In addition, researchers identified 3,138 women living in both the treatment and comparison group areas who had no radio in their household and randomlyselected half of them to receive a radio. This additional intervention allowed researchers to measure the impact of receiving a radio in areas where the mass media campaign was implemented and to compare it with the impact of receiving a radio in control areas not targeted by the media campaign.

Following the campaign, researchers collected data from 7,500 women of reproductive age (15-49 years old) in 252 villages to evaluate the campaign’s impact on contraception use, perceptions of family planning, and general gender norms. They also used administrative and survey data from 838 health clinics to measure the impact of the campaign on family planning consultations and disbursement of contraceptives.

Results and Policy Lessons 

The campaign increased contraception use, largely by reducing misconceptions about potential side effects of modern contraception methods and improving attitudes toward family planning. The campaign also convinced women who were already in favor of modern contraception to use it more consistently. 

Contraceptive Use and Attitudes: The campaign led to a 5.3 percentage point increase in modern contraceptive prevalence rate (mCPR), a 17.5 percent increase from an uptake rate of 30.4 percent in the comparison group. This impact was larger for women who had access to a radio when the program started or who were given a radio. Health clinics in areas that received the campaign had a higher number of family planning consultations and distributed more contraceptives. Researchers did not detect any impacts on fertility preferences, attitudes toward birth spacing, or husband preferences (reported by women).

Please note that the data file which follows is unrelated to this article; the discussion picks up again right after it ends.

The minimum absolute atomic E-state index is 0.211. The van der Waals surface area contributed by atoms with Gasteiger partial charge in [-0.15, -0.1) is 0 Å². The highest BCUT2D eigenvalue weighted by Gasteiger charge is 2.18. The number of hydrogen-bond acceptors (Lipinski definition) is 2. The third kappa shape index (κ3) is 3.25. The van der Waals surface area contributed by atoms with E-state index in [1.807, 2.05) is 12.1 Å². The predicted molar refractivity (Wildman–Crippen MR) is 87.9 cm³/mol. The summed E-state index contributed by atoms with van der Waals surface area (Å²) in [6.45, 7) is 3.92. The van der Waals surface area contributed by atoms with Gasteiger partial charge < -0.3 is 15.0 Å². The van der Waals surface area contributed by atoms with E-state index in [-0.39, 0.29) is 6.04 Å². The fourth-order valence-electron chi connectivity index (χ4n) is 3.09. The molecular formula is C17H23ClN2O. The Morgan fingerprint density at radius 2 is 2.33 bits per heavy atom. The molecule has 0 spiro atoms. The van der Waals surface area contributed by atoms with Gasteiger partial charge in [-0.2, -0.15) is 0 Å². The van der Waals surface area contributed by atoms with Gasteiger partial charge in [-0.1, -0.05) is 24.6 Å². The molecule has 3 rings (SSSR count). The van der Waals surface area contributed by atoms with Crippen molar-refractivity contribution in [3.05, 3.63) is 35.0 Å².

The media campaign was also more effective for women who were already using contraception before the campaign (but who may not have been using it consistently) and who started with more information on contraception and more positive attitudes toward family planning and birth spacing. This suggests that media campaigns can be an important tool for women who are not strongly opposed to modern contraception rather than by changing fertility preferences.

In areas that received the campaign, women who received a radio were more likely to use a modern contraceptive method than similar women who did not. However, distributing radios in comparison group areas that did not receive the campaign had a negative impact on modern contraception uptake. This finding suggests that in this context, local radio stations do not promote progressive values on gender and modern contraception. In areas receiving the campaign, the positive impacts of the campaign more than offset this negative impact of radio access.

There is evidence that the impact on contraception translated into other important outcome for women: women in areas targeted by the campaign had lower fertility and higher levels of self-assessed health and well-being. 

Cost-effectiveness: The results demonstrate that an intensive mass media campaign can substantially increase the uptake of modern contraception. This impact is likely to be highly cost-effective in countries like Burkina Faso, where an estimated 33,000 additional women are using modern contraception as a result of the campaign, at an annual cost of US$49 per additional woman using modern contraception.